Hmmm, maybe should have gone with the bunsen burner analogy? ;-) I agree with you. Blobby & drippy = no good in my book.
1/11/2013 at 10:58 AM
This will be forever known as the "drippy penis" post.

I actually like both. The phone is nice though!
LOL - that's great (and so gross). Normally I try to censor out my immature humor, but just couldn't resist this time. :-)
1/12/2013 at 9:50 AM
First, I had to read because of the bizarre title. I'm rewarded with your hilarious drippy comment. Sweet.

This is going to look awesome, especially since you will keep the shower separate. For bathing Lulu, maybe you could pup a rubber bathmat in for her? It could give her traction while also protecting the tub.
1/14/2013 at 12:53 PM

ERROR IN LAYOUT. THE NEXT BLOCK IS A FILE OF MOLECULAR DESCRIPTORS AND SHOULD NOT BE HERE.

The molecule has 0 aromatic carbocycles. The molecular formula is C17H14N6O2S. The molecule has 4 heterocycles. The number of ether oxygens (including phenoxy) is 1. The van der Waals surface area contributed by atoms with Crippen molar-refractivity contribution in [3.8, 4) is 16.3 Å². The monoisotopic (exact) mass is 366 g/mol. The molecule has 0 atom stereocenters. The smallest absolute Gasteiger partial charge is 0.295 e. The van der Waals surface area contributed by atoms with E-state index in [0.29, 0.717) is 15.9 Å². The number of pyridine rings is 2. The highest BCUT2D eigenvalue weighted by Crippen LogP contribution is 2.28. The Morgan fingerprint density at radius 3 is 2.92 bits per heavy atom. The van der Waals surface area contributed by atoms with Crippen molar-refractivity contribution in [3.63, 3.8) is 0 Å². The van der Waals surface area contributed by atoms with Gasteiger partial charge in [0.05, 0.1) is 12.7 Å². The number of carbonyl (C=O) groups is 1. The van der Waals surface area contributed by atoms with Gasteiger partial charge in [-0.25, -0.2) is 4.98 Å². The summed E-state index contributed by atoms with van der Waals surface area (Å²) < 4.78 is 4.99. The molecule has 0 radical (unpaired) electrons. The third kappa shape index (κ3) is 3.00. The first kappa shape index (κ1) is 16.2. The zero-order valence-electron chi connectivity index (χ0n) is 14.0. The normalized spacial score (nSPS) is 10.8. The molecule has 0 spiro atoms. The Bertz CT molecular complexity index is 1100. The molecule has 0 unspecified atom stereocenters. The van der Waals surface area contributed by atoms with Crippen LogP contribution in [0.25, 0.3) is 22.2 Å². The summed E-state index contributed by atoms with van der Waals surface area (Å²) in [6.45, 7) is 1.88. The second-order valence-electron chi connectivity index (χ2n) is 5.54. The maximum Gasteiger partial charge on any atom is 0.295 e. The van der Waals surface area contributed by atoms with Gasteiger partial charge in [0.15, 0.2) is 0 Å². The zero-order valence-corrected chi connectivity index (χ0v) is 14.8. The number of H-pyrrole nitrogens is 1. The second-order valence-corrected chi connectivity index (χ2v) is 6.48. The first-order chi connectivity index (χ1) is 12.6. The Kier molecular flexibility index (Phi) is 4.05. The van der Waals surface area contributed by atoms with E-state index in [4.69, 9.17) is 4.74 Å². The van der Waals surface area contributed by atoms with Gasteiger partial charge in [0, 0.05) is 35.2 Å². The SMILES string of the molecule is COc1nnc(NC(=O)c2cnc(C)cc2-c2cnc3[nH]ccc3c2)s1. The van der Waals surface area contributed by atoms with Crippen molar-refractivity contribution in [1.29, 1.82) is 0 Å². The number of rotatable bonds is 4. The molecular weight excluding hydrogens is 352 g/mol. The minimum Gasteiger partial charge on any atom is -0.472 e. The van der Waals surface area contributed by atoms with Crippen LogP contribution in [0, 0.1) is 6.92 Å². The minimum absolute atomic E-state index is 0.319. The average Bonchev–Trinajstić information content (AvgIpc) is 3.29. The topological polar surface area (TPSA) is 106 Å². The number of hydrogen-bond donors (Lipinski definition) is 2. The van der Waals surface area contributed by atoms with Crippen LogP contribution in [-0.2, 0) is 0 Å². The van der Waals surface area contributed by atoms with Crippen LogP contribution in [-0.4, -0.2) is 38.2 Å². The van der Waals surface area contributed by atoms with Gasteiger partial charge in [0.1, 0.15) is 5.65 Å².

DH and I have an older re-glazed clawfoot tub in our main bathroom, which is also used as a shower. It was in our home before we purchased it, and from what we understand, is the original.

I'm extremely jealous that your new bathroom will have a tub and shower, although our tub looks awesome, and is great for the occasional soak, it's just annoying for showering in!

Also, we have a 150lb great dane that will only bathe in our tub upstairs where it's nice and warm. After many many baths, I am happy to announce that there is no sign of scratches! Don't be fooled, this is not a dog that enjoys baths, it's a two person job to get her in and KEEP her in the tub during bathtime, so if scratches were an issue, we'd know!

Thanks for sharing the website you bought your faucet from! I'll be adding it to my favourites list!
1/14/2014 at 1:44 PM

My son has a 'phallic' faucet on the clawfoot tub in his upstairs bathroom. He'd like to get a handheld, though, so I'll be showing him that picture.

This is, BTW, the bathroom above the room with the plaster ceiling that had to be fixed. Plaster buttons to the rescue.